Strategies for successful infection of host plants are highly diverse in fungal pathogens, which range from biotrophs to necrotrophs. As more microbial genomes have been sequenced, more fungal genes have been identified as being involved in pathogenesis, as exemplified by those for biosynthesis of toxic secondary metabolites such as host-specific toxins. Filamentous fungi produce a diverse array of secondary metabolites—small molecules that are not necessary for normal growth or development. The role of host-specific toxins in plant–fungus interaction as well as the biochemistry and molecular basis of toxin biosynthesis are discussed. The availability of fungal genomic sequences has revealed a remarkably large number of biosynthetic gene clusters for secondary metabolites, e.g., polyketides and nonribosomal peptides including cyclic peptides, extremely large classes of natural products of fungal origin. The origin and evolutionary processes for these gene clusters are largely unknown. Analysis of the arrangement and sequences of genes in the clusters should shed light on how the clusters and abilities to produce toxic secondary metabolites evolved.
In Miyagi Prefecture, 2–3 fungicide applications after heading are encouraged to suppress Fusarium head blight (FHB) and mycotoxin contamination in wheat, but farmers want to reduce fungicide applications to decrease costs and environmental impacts. To obtain the data needed to rationally reduce fungicide applications, we applied fungicide 0–2 times starting at early flowering in 2007 to 2013 on the popular wheat cultivar Shiranekomugi having a medium level of FHB resistance to test for correlations between climatic conditions after heading and the levels of FHB and deoxynivalenol (DON) in wheat in fields at the Miyagi Prefecture Furukawa Agricultural Experimental Station. FHB severity was positively correlated with both number of rainy days and minimum air temperature for 10 days after the early flowering stage, and DON concentration was positively correlated with total precipitation during 11 to 20 days after early flowering with and without fungicide applications. Fungicide applications reduced FHB severity and DON concentrations in wheat grains collected from plots with either 1 or 2 fungicide applications did not exceed the temporary standard in Japan of 1.1 ppm DON. The results suggest that 1 application for FHB control at early flowering can reduce DON in wheat grains to below the Japanese standard level for Shiranekomugi in average climatic conditions in Miyagi Prefecture.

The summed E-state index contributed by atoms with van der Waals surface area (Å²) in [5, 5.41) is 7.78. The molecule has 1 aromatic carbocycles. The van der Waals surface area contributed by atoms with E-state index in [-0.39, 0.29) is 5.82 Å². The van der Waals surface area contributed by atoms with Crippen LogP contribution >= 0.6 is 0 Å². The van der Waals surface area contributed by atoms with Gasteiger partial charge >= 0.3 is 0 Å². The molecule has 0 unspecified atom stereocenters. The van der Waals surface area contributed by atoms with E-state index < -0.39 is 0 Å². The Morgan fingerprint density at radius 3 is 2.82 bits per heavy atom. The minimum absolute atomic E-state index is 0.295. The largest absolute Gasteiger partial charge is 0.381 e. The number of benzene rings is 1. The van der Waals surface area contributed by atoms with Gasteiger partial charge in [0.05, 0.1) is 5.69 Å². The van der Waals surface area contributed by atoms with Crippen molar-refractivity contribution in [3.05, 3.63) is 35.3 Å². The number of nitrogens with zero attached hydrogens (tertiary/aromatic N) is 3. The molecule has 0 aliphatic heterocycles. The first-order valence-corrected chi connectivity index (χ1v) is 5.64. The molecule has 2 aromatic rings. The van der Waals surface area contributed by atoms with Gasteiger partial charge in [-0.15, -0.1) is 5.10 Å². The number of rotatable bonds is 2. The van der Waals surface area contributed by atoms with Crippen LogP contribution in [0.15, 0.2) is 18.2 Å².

Satsuma dwarf virus (SDV) causes serious damage to citrus production by reducing the quality and yield of fruit. SDV in young shoots of citrus trees is usually detected using an enzyme-linked immunosorbent assay (ELISA); however, such tests can only be performed during several weeks in the spring and are time-consuming. To overcome these issues, we developed an all-season, rapid detection method using an immunochromatographic assay (ICA) kit. The results obtained using this system showed that petals, stigmas, and ovaries sampled from SDV-infected plants during the spring gave positive results that were comparable to those obtained using shoots. In the summer and autumn, the virus was detected from the flavedo of fruits of SDV-infected plants at a high frequency and more frequently detected in the flavedo of fruits from inside the tree crown than in fruits from the exterior of the crown. In the winter, flavedo from fruits stored at ambient temperature for 3 months also tested positive. The frequency of detection was sometimes lower in fruits obtained in the summer or stored at ambient temperature for 1–3 months. We therefore recommend that more samples should be taken from fruits for SDV diagnosis using ICA. SDV diagnosis of citrus scions in the winter is more effective using young leaves and flower buds that have been sprouted by soaking the cut shoot under controlled conditions such as a growth chamber at approximately 27°C. These results showed that all-season diagnosis of SDV is feasible using samples from young shoots, flower buds, fruits in the summer, stored fruits in the winter, and from samples sprouted from scions during the winter.
Strains of Ralstonia solanacearum from eggplant and tomato fields in Tochigi Prefecture separated into four distinct groups (I, II, IV and one unknown) based on differences in pathogenicity to four species of Solanum plants. In repetitive sequence-based polymerase chain reaction (rep-PCR) DNA fingerprinting to discriminate the strains belonging to each pathogenicity group, two characteristic bands were identified. One was universally amplified from all tested strains, and the other was amplified only from strains in groups I, II and V. Based on the DNA sequences of the bands, we designed two more PCR primer sets (RsUp-F and RsUp-R, and RsDwn-F and RsDwn-R) that discriminated the strains in group I, II and V from those in III and IV.